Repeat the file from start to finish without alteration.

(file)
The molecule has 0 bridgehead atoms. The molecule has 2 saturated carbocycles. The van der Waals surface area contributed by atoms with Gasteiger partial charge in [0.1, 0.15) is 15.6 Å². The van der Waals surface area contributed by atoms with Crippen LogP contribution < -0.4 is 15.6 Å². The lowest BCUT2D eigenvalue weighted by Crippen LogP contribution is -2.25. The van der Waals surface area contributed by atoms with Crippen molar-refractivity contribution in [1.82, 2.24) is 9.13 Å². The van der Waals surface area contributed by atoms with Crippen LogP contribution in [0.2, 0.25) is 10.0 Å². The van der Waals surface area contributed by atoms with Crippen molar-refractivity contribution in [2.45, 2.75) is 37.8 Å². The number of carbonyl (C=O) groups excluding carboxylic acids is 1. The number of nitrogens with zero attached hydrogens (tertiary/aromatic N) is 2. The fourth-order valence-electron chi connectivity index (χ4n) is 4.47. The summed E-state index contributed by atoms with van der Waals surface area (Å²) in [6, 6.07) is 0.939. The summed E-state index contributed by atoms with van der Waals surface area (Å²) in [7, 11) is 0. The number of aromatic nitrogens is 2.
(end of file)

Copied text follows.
The molecule has 0 bridgehead atoms. The molecule has 2 saturated carbocycles. The van der Waals surface area contributed by atoms with Gasteiger partial charge in [0.1, 0.15) is 15.6 Å². The van der Waals surface area contributed by atoms with Crippen LogP contribution < -0.4 is 15.6 Å². The lowest BCUT2D eigenvalue weighted by Crippen LogP contribution is -2.25. The van der Waals surface area contributed by atoms with Crippen molar-refractivity contribution in [1.82, 2.24) is 9.13 Å². The van der Waals surface area contributed by atoms with Crippen LogP contribution in [0.2, 0.25) is 10.0 Å². The van der Waals surface area contributed by atoms with Crippen molar-refractivity contribution in [2.45, 2.75) is 37.8 Å². The number of carbonyl (C=O) groups excluding carboxylic acids is 1. The number of nitrogens with zero attached hydrogens (tertiary/aromatic N) is 2. The fourth-order valence-electron chi connectivity index (χ4n) is 4.47. The summed E-state index contributed by atoms with van der Waals surface area (Å²) in [6, 6.07) is 0.939. The summed E-state index contributed by atoms with van der Waals surface area (Å²) in [7, 11) is 0. The number of aromatic nitrogens is 2.